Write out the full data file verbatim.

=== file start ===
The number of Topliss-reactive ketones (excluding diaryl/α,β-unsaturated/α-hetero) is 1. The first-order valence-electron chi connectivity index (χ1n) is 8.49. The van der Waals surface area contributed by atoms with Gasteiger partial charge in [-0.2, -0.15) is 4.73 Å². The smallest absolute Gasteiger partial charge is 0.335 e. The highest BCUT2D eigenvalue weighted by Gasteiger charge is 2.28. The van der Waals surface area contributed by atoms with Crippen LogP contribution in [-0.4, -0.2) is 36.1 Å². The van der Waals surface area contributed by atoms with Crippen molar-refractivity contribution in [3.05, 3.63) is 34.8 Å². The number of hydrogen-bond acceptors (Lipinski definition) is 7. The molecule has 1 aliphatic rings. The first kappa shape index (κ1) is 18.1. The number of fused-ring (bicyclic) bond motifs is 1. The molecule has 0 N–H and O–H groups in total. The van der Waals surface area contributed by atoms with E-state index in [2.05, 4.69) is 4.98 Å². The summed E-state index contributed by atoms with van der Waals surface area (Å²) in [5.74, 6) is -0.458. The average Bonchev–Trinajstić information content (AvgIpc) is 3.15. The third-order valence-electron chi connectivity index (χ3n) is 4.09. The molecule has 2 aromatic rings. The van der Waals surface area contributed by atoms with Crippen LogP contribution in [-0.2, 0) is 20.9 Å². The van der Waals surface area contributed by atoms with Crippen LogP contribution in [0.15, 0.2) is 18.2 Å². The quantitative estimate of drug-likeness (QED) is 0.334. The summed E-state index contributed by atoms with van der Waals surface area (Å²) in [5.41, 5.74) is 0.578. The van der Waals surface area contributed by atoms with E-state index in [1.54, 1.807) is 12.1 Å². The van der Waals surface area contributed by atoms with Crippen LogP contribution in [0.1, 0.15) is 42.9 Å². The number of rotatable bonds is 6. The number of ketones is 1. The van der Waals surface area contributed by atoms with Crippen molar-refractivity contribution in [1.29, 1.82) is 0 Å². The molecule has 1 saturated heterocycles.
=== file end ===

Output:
The number of Topliss-reactive ketones (excluding diaryl/α,β-unsaturated/α-hetero) is 1. The first-order valence-electron chi connectivity index (χ1n) is 8.49. The van der Waals surface area contributed by atoms with Gasteiger partial charge in [-0.2, -0.15) is 4.73 Å². The smallest absolute Gasteiger partial charge is 0.335 e. The highest BCUT2D eigenvalue weighted by Gasteiger charge is 2.28. The van der Waals surface area contributed by atoms with Crippen LogP contribution in [-0.4, -0.2) is 36.1 Å². The van der Waals surface area contributed by atoms with Crippen molar-refractivity contribution in [3.05, 3.63) is 34.8 Å². The number of hydrogen-bond acceptors (Lipinski definition) is 7. The molecule has 1 aliphatic rings. The first kappa shape index (κ1) is 18.1. The number of fused-ring (bicyclic) bond motifs is 1. The molecule has 0 N–H and O–H groups in total. The van der Waals surface area contributed by atoms with E-state index in [2.05, 4.69) is 4.98 Å². The summed E-state index contributed by atoms with van der Waals surface area (Å²) in [5.74, 6) is -0.458. The average Bonchev–Trinajstić information content (AvgIpc) is 3.15. The third-order valence-electron chi connectivity index (χ3n) is 4.09. The molecule has 2 aromatic rings. The van der Waals surface area contributed by atoms with Crippen LogP contribution in [-0.2, 0) is 20.9 Å². The van der Waals surface area contributed by atoms with Crippen LogP contribution in [0.15, 0.2) is 18.2 Å². The quantitative estimate of drug-likeness (QED) is 0.334. The summed E-state index contributed by atoms with van der Waals surface area (Å²) in [5.41, 5.74) is 0.578. The van der Waals surface area contributed by atoms with E-state index in [1.54, 1.807) is 12.1 Å². The van der Waals surface area contributed by atoms with Crippen LogP contribution in [0.1, 0.15) is 42.9 Å². The number of rotatable bonds is 6. The number of ketones is 1. The van der Waals surface area contributed by atoms with Crippen molar-refractivity contribution in [1.29, 1.82) is 0 Å². The molecule has 1 saturated heterocycles.